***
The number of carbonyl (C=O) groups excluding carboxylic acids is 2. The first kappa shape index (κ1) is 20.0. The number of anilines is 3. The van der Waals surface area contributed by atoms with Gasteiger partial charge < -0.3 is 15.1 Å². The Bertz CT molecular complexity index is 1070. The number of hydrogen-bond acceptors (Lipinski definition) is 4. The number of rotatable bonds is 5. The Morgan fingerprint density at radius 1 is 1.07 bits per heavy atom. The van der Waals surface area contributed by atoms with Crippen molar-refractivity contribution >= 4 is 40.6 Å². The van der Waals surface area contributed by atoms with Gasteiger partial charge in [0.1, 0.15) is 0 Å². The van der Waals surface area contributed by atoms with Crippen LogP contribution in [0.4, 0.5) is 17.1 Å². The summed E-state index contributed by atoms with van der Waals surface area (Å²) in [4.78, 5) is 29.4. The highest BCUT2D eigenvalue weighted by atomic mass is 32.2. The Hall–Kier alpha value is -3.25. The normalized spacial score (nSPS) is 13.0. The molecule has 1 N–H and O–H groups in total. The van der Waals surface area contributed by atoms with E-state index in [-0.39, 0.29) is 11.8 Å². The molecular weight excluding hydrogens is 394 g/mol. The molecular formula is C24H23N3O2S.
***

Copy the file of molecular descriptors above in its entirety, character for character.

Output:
The number of carbonyl (C=O) groups excluding carboxylic acids is 2. The first kappa shape index (κ1) is 20.0. The number of anilines is 3. The van der Waals surface area contributed by atoms with Gasteiger partial charge < -0.3 is 15.1 Å². The Bertz CT molecular complexity index is 1070. The number of hydrogen-bond acceptors (Lipinski definition) is 4. The number of rotatable bonds is 5. The Morgan fingerprint density at radius 1 is 1.07 bits per heavy atom. The van der Waals surface area contributed by atoms with Crippen molar-refractivity contribution >= 4 is 40.6 Å². The van der Waals surface area contributed by atoms with Gasteiger partial charge in [0.1, 0.15) is 0 Å². The van der Waals surface area contributed by atoms with Crippen LogP contribution in [0.4, 0.5) is 17.1 Å². The summed E-state index contributed by atoms with van der Waals surface area (Å²) in [4.78, 5) is 29.4. The highest BCUT2D eigenvalue weighted by atomic mass is 32.2. The Hall–Kier alpha value is -3.25. The normalized spacial score (nSPS) is 13.0. The molecule has 1 N–H and O–H groups in total. The van der Waals surface area contributed by atoms with E-state index in [-0.39, 0.29) is 11.8 Å². The molecular weight excluding hydrogens is 394 g/mol. The molecular formula is C24H23N3O2S.